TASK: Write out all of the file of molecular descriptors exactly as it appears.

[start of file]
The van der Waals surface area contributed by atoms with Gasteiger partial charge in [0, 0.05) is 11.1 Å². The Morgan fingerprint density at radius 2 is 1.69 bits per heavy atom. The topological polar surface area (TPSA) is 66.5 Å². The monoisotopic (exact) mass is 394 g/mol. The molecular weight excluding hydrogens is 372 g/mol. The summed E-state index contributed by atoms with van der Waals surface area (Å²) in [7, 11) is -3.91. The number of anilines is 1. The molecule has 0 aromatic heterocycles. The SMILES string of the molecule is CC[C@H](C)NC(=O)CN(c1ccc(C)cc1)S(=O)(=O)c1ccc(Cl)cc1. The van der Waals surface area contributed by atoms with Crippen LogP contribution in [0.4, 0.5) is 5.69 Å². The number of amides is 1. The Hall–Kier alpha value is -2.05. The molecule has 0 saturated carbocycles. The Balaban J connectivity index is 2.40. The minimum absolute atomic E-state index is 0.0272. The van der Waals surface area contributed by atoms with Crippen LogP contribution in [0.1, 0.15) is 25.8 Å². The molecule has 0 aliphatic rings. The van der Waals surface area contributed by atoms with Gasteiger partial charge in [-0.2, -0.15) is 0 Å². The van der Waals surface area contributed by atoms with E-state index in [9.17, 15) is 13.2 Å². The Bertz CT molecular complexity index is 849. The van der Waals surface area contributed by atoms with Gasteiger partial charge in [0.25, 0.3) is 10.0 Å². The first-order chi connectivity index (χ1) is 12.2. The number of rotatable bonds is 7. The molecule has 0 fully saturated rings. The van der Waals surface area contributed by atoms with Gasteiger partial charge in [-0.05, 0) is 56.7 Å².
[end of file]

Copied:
The van der Waals surface area contributed by atoms with Gasteiger partial charge in [0, 0.05) is 11.1 Å². The Morgan fingerprint density at radius 2 is 1.69 bits per heavy atom. The topological polar surface area (TPSA) is 66.5 Å². The monoisotopic (exact) mass is 394 g/mol. The molecular weight excluding hydrogens is 372 g/mol. The summed E-state index contributed by atoms with van der Waals surface area (Å²) in [7, 11) is -3.91. The number of anilines is 1. The molecule has 0 aromatic heterocycles. The SMILES string of the molecule is CC[C@H](C)NC(=O)CN(c1ccc(C)cc1)S(=O)(=O)c1ccc(Cl)cc1. The van der Waals surface area contributed by atoms with Crippen LogP contribution in [0.4, 0.5) is 5.69 Å². The number of amides is 1. The Hall–Kier alpha value is -2.05. The molecule has 0 saturated carbocycles. The Balaban J connectivity index is 2.40. The minimum absolute atomic E-state index is 0.0272. The van der Waals surface area contributed by atoms with Crippen LogP contribution in [0.1, 0.15) is 25.8 Å². The molecule has 0 aliphatic rings. The van der Waals surface area contributed by atoms with Gasteiger partial charge in [-0.2, -0.15) is 0 Å². The van der Waals surface area contributed by atoms with E-state index in [9.17, 15) is 13.2 Å². The Bertz CT molecular complexity index is 849. The van der Waals surface area contributed by atoms with Gasteiger partial charge in [0.25, 0.3) is 10.0 Å². The first-order chi connectivity index (χ1) is 12.2. The number of rotatable bonds is 7. The molecule has 0 fully saturated rings. The van der Waals surface area contributed by atoms with Gasteiger partial charge in [-0.05, 0) is 56.7 Å².